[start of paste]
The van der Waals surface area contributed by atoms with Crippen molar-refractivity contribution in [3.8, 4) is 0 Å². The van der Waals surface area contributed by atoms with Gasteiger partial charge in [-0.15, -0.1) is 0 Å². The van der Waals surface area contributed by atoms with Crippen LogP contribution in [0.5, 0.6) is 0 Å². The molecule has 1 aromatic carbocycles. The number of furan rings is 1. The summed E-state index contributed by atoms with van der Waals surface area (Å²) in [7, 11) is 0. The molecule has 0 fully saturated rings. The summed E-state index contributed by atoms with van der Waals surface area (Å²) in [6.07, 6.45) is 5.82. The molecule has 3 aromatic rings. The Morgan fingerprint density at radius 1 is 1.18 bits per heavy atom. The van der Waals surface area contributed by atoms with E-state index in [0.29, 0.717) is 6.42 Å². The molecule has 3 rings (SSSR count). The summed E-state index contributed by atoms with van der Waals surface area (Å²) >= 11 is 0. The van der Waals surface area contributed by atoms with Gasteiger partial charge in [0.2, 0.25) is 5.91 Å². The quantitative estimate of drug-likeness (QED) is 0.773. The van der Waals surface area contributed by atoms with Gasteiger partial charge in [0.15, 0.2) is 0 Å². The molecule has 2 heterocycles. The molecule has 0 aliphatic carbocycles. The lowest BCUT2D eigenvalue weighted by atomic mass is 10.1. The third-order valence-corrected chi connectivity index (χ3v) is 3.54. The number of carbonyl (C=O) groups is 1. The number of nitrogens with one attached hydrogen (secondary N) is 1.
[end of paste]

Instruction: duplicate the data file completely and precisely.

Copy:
The van der Waals surface area contributed by atoms with Crippen molar-refractivity contribution in [3.8, 4) is 0 Å². The van der Waals surface area contributed by atoms with Gasteiger partial charge in [-0.15, -0.1) is 0 Å². The van der Waals surface area contributed by atoms with Crippen LogP contribution in [0.5, 0.6) is 0 Å². The molecule has 1 aromatic carbocycles. The number of furan rings is 1. The summed E-state index contributed by atoms with van der Waals surface area (Å²) in [7, 11) is 0. The molecule has 0 fully saturated rings. The summed E-state index contributed by atoms with van der Waals surface area (Å²) in [6.07, 6.45) is 5.82. The molecule has 3 aromatic rings. The Morgan fingerprint density at radius 1 is 1.18 bits per heavy atom. The van der Waals surface area contributed by atoms with E-state index in [0.29, 0.717) is 6.42 Å². The molecule has 3 rings (SSSR count). The summed E-state index contributed by atoms with van der Waals surface area (Å²) >= 11 is 0. The van der Waals surface area contributed by atoms with Gasteiger partial charge in [0.2, 0.25) is 5.91 Å². The quantitative estimate of drug-likeness (QED) is 0.773. The van der Waals surface area contributed by atoms with Gasteiger partial charge in [0.15, 0.2) is 0 Å². The molecule has 2 heterocycles. The molecule has 0 aliphatic carbocycles. The lowest BCUT2D eigenvalue weighted by atomic mass is 10.1. The third-order valence-corrected chi connectivity index (χ3v) is 3.54. The number of carbonyl (C=O) groups is 1. The number of nitrogens with one attached hydrogen (secondary N) is 1.